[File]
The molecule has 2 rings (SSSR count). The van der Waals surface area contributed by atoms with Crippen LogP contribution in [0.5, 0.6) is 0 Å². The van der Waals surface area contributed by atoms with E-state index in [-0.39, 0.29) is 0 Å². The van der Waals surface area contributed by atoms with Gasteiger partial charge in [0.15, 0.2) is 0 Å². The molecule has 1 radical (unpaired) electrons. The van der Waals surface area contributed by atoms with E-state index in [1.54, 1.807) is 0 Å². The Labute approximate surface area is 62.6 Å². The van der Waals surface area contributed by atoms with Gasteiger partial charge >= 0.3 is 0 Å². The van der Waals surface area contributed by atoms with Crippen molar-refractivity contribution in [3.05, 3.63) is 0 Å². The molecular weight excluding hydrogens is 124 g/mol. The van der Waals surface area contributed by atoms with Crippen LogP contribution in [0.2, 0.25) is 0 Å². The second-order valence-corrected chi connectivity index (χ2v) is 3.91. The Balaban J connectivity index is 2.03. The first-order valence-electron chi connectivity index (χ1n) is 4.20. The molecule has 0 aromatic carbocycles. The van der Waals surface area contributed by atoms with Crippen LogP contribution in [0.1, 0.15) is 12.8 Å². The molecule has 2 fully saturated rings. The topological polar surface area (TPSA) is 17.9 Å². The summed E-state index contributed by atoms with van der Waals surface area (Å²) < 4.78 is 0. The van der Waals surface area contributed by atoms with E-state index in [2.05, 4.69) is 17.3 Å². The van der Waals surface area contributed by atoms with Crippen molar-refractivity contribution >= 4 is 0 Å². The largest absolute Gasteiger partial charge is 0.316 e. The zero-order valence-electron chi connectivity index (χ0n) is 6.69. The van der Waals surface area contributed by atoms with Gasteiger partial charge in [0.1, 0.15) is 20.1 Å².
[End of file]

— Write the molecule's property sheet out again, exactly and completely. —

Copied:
The molecule has 2 rings (SSSR count). The van der Waals surface area contributed by atoms with Crippen LogP contribution in [0.5, 0.6) is 0 Å². The van der Waals surface area contributed by atoms with E-state index in [-0.39, 0.29) is 0 Å². The van der Waals surface area contributed by atoms with Gasteiger partial charge in [0.15, 0.2) is 0 Å². The molecule has 1 radical (unpaired) electrons. The van der Waals surface area contributed by atoms with E-state index in [1.54, 1.807) is 0 Å². The Labute approximate surface area is 62.6 Å². The van der Waals surface area contributed by atoms with Gasteiger partial charge >= 0.3 is 0 Å². The van der Waals surface area contributed by atoms with Crippen molar-refractivity contribution in [3.05, 3.63) is 0 Å². The molecular weight excluding hydrogens is 124 g/mol. The van der Waals surface area contributed by atoms with Crippen LogP contribution in [0.2, 0.25) is 0 Å². The second-order valence-corrected chi connectivity index (χ2v) is 3.91. The Balaban J connectivity index is 2.03. The first-order valence-electron chi connectivity index (χ1n) is 4.20. The molecule has 0 aromatic carbocycles. The van der Waals surface area contributed by atoms with Crippen LogP contribution in [0.1, 0.15) is 12.8 Å². The molecule has 2 fully saturated rings. The topological polar surface area (TPSA) is 17.9 Å². The summed E-state index contributed by atoms with van der Waals surface area (Å²) < 4.78 is 0. The van der Waals surface area contributed by atoms with E-state index in [2.05, 4.69) is 17.3 Å². The van der Waals surface area contributed by atoms with Crippen molar-refractivity contribution >= 4 is 0 Å². The largest absolute Gasteiger partial charge is 0.316 e. The zero-order valence-electron chi connectivity index (χ0n) is 6.69. The van der Waals surface area contributed by atoms with Gasteiger partial charge in [0.1, 0.15) is 20.1 Å².